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Tools for those tight spaces.

AS GARDENS GROW UP, tool sizes tend to go down. When you find yourself working beneath, between, and around plants, you need tools that are smaller and more precise. Following are some of our favorite choices.

Cultivators and weeders. Single-tined cultivators are at their best slipping through the spaces in closely planted bulb and flower beds. Drag the tine through the soil to loosen it, then hand-pull weeds. They come out with little or no resistance. Use the dull-tipped kind (pictured at upper right) in soils that have weeds that send out runners; the blade will pull up the runners without severing them, so you can get the whole plant at once.

When your goal is to slice off weeds below ground level, use the kind with a single blade attached (often called Bar Harbor or New England weeders).

Crack weeders are perfect for removing grass that grows through cracks between bricks. They're also small enough to carry in your pocket for hooking the occasional garden weed.

Spades. Many names describe the same class of tools: perennial spades, poaching spades (pictured), drain spades, trenching spades, and floral spades. All are narrower (but not necessarily shorter) than standard spades and shovels.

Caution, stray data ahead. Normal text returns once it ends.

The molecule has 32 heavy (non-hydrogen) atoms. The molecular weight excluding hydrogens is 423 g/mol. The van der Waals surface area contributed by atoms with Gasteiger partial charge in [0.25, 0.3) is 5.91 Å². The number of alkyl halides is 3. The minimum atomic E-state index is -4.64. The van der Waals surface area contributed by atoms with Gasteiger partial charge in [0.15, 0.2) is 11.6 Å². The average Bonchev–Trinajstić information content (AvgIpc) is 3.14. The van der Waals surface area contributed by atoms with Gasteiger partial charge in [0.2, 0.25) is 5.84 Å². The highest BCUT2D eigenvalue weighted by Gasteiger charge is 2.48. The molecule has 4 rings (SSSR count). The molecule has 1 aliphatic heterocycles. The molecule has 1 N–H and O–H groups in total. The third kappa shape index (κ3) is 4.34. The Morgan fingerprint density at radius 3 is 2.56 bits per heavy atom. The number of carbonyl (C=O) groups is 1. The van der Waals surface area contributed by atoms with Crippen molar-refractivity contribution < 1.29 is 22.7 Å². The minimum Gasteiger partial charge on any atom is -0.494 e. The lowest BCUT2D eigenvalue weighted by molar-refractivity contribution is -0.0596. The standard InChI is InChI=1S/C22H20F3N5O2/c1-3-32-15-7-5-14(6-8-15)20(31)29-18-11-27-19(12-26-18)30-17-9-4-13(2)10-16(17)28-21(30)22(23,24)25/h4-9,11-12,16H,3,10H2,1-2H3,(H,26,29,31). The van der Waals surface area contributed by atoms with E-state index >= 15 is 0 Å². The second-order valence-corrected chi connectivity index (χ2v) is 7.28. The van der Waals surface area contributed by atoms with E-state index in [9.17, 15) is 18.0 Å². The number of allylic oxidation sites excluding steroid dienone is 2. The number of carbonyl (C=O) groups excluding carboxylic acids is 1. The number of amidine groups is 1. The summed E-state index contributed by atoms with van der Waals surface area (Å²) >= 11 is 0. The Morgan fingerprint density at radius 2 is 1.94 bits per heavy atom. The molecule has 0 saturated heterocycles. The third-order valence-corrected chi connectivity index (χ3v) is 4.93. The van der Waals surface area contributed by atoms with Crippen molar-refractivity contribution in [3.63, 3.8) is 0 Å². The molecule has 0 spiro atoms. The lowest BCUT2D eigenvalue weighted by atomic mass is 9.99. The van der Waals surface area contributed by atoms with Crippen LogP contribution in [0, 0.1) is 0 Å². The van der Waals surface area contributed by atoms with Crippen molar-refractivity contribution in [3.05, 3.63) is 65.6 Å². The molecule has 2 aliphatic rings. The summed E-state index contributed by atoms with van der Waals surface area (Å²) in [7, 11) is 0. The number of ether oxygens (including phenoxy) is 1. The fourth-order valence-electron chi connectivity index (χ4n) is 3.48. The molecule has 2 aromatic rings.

Don't use children's tools: handles are usually too short for adults. And check tool construction. Some narrow spades have no shoe rest on the blade, so you can't drive it into the soil with your foot. If that's the case, the tool should have a Y or D handle so you can bear doewn with your hand.

Trowels. A standard 4-inch-wide hand trowel seems clumsy in a rockery. Narrower trowels, in widths down to about 1 1/2 inches, fit better into tight spaces. For maximum strength, look for trowels whose parts are welded (not riveted) or of one piece.
COPYRIGHT 1991 Sunset Publishing Corp.
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Copyright 1991 Gale, Cengage Learning. All rights reserved.

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Title Annotation:gardening tools
Publication:Sunset
Date:Nov 1, 1991
Words:300
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